Curriculum Vitae





Sergey Dikalov
Associate Professor of Medicine
EDUCATION/TRAINING  (Begin with baccalaureate or other initial professional education, such as nursing, and include postdoctoral training.)
Novosibirsk State University, Novosibirsk, Russia. M.S. 1989 Biochemistry /Physical Chemistry
Institute of Chemical Kinetics & Combustion, Biophysical Group, Novosibirsk, Russia. Post-graduate 1989-1991 Biochemistry/Biophysics
Institute of Chemical Kinetics & Combustion, Biopysical Group, Novosibirsk, Russia. Ph.D. 1991-1994 Biochemistry/Biophysics
NATO Linkage Grant, Universitat Frankfurt, Frankfurt am Main, Germany. Post-doc 1995-1995 Free Radical Biology
German Academic Exchange Service Grant, Freiburg University, Institute of Applied Physiology, Germany. Post-doc 1997-1997 Free Radical Biology
National Institute of Environmental Health Sciences, LPC, Free Radical Metabolite Section, Research Triangle Park, NC, USA Post-doc 1998-2000 Free Radical Biology

I am a director of Free Radicals in Biology and Medicine Core (FRIMCORE) in Division of Clinical Pharmacology of Vanderbilt University Medical Center and we have the expertise and collaborative environment to successfully carry out the proposed studies. My background is in free radical biology and methods for measurements of reactive oxygen species (ROS), for example superoxide, hydrogen peroxide and peroxynitrite, in membrane fractions, cells, tissue and in vivo in mice. We have previously developed state-of-the-art methods for measurements of superoxide production by hydroxylamine spin probes and electron spin resonance (ESR) both in vitro and in vivo. In our FRIMCORE lab we have setup measurements of nitric oxide and superoxide production in intact tissue, vascular cells and mitochondria using ESR and HPLC. I was first author in the papers, describing new ESR probes for superoxide measurements, and a principal author on a paper, validating HPLC method for superoxide measurements in vascular tissue. Since then, I have established a new lab at Vanderbilt University with the focus to investigate the sources of oxidative stress, determine their regulations and identify their targets. Our lab has all the necessary resources to perform measurements of nitric oxide, superoxide and other reactive oxygen species in studies of oxidative stress in various pathological conditions.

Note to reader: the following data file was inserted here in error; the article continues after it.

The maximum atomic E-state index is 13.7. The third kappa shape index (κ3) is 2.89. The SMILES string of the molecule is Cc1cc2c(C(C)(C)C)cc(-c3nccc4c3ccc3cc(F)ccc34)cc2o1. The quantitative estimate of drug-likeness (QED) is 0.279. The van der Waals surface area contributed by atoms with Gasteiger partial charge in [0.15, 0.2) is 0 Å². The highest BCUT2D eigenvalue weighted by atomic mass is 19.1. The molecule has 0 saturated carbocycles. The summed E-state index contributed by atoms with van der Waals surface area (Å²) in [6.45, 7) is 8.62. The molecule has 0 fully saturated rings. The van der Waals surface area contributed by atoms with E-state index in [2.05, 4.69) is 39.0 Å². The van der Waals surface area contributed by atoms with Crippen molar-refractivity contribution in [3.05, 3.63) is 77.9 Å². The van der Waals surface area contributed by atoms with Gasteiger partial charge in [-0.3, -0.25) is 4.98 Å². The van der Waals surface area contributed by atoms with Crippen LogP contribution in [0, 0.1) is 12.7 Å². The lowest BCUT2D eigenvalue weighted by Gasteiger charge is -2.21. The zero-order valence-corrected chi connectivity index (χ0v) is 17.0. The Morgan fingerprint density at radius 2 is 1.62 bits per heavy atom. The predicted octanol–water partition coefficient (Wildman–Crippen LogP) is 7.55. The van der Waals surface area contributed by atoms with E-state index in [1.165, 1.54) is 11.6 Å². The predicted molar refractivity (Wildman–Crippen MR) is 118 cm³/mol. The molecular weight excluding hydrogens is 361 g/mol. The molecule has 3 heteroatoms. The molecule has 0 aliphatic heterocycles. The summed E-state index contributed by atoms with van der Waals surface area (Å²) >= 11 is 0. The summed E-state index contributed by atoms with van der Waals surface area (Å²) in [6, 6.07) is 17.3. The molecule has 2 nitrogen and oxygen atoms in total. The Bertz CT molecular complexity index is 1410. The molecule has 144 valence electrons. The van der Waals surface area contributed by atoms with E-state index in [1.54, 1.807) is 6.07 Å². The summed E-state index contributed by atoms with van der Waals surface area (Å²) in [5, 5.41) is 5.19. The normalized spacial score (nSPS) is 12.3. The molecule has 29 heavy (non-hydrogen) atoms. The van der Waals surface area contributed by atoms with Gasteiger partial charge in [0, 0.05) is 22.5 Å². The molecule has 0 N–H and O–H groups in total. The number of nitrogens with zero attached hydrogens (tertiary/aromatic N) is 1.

Position and Employment
1989-1991    Post-graduate, Institute of Chemical Kinetics & Combustion, Biophysical Group, Novosibirsk, Russia.
1991-1993    Minor Scientific Researcher, Inst. of Chemical Kinetics & Combustion, Biophysical Group, Novosibirsk, Russia.